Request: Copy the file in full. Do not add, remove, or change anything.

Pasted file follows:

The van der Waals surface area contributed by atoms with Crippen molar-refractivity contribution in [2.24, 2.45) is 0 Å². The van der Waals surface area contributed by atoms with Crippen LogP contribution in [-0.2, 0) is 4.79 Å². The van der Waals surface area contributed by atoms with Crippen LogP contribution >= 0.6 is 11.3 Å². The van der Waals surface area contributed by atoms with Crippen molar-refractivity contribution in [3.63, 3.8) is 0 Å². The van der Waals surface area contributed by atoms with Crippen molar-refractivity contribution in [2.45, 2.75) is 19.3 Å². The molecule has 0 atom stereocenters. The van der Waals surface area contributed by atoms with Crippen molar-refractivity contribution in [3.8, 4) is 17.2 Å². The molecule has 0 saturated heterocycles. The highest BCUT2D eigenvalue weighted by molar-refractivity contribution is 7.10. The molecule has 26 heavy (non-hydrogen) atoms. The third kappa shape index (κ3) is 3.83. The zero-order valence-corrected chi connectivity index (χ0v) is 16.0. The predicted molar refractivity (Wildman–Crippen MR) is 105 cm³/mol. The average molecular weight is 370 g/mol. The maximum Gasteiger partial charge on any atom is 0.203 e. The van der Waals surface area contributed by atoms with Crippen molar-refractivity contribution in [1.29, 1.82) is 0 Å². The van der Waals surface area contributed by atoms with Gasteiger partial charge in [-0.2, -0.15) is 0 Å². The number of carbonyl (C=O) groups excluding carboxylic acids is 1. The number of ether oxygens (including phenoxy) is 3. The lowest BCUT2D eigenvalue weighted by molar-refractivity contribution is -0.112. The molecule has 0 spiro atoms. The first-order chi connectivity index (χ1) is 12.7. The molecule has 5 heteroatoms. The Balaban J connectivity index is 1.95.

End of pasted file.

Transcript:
The van der Waals surface area contributed by atoms with Crippen molar-refractivity contribution in [2.24, 2.45) is 0 Å². The van der Waals surface area contributed by atoms with Crippen LogP contribution in [-0.2, 0) is 4.79 Å². The van der Waals surface area contributed by atoms with Crippen LogP contribution >= 0.6 is 11.3 Å². The van der Waals surface area contributed by atoms with Crippen molar-refractivity contribution in [3.63, 3.8) is 0 Å². The van der Waals surface area contributed by atoms with Crippen molar-refractivity contribution in [2.45, 2.75) is 19.3 Å². The molecule has 0 atom stereocenters. The van der Waals surface area contributed by atoms with Crippen molar-refractivity contribution in [3.8, 4) is 17.2 Å². The molecule has 0 saturated heterocycles. The highest BCUT2D eigenvalue weighted by molar-refractivity contribution is 7.10. The molecule has 26 heavy (non-hydrogen) atoms. The third kappa shape index (κ3) is 3.83. The zero-order valence-corrected chi connectivity index (χ0v) is 16.0. The predicted molar refractivity (Wildman–Crippen MR) is 105 cm³/mol. The average molecular weight is 370 g/mol. The maximum Gasteiger partial charge on any atom is 0.203 e. The van der Waals surface area contributed by atoms with Crippen molar-refractivity contribution in [1.29, 1.82) is 0 Å². The van der Waals surface area contributed by atoms with Gasteiger partial charge in [-0.2, -0.15) is 0 Å². The number of carbonyl (C=O) groups excluding carboxylic acids is 1. The number of ether oxygens (including phenoxy) is 3. The lowest BCUT2D eigenvalue weighted by molar-refractivity contribution is -0.112. The molecule has 0 spiro atoms. The first-order chi connectivity index (χ1) is 12.7. The molecule has 5 heteroatoms. The Balaban J connectivity index is 1.95.